My most requested seminar and workshop topic is American Migration Patterns. I have pondered on this in my mind over and over again. And I have changed the content of my presentations over time to be more specific on actual travel routes and who followed them. As I did so, the topic became more popular.
So I want to introduce a new, continued topic for my blogs–beginning with this Genealogy Evidence Blog, being included for specific localities and problems in all of my other Blogs.
Historically Close ties Between Pennsylvania and South Carolina
__Same passenger ships and freighters docked in Charleston Harbor and Philadelphia/Wilmington Delaware. Ships took on and discharged passengers. Families transshipped–arriving first in one place or the other, then after a layover, traveled on to the other ports.
__Major migration trail from Pennsylvania, across Maryland, down The Great Valley through Virginia and North Carolina, into the western and back country of South Carolina. Settlers from Pennsylvania (and the other cross-through states) re-settled later in upland South Carolina.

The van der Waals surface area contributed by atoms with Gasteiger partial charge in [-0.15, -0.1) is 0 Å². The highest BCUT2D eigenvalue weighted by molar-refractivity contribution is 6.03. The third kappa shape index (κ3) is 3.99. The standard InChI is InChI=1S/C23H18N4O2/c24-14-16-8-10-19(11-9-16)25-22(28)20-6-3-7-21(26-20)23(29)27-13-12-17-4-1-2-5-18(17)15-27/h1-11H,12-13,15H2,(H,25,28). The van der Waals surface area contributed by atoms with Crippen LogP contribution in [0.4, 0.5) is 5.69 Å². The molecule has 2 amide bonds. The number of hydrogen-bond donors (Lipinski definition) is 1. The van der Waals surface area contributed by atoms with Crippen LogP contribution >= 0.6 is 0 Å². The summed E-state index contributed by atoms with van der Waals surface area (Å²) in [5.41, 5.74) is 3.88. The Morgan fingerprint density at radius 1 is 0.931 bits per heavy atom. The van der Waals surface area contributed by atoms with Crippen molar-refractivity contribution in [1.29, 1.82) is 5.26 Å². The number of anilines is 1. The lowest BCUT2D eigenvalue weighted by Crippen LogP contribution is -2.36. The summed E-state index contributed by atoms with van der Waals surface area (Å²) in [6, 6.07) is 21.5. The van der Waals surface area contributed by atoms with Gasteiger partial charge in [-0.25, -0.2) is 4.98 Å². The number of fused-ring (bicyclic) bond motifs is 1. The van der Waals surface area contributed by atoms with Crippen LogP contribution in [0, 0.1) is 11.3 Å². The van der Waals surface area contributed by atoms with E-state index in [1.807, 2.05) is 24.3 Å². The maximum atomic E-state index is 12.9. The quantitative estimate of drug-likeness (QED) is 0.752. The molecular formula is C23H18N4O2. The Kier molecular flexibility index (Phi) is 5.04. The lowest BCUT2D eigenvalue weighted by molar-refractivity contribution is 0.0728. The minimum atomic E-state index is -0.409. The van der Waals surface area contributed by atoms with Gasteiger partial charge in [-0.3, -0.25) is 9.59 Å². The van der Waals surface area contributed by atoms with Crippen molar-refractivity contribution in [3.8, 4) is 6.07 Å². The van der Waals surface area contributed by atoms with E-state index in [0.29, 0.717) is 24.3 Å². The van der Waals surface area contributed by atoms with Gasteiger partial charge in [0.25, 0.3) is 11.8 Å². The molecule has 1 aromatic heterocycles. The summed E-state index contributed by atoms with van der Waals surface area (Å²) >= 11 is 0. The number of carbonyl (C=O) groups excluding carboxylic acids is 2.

__Pennsylvanians with land holdings acquired on the North Carolina/South Carolina borders before they re-settled.
__Confusion over Scots who came directly from Scotland and the Scots-Irish who spent time in Ireland before coming to America. Especially when both were Presbyterian Conventanters. Scottish tradition is very strong in both.
Sharing Place Names
Your ancestors may share place names–taking the name of their place of residence to their new setting–consider Hopewell, Cumberland County, Pennsylvania. When your ancestors left for Kentucky, the named their new place Hopewell. Then in Fayette County, now Bourbon County KY. Hopewell was an early name for the city of Paris.
As I have traveled around the United States doing research for clients and presenting at seminars and conferences, I have noticed the similarities between the physical characteristics of places that share the same names. Use this evidence to determine the next place to search, when the records don’t identify specific places of origin.
Your favorite genealogist, Arlene Eakle http://arleneeakle.com
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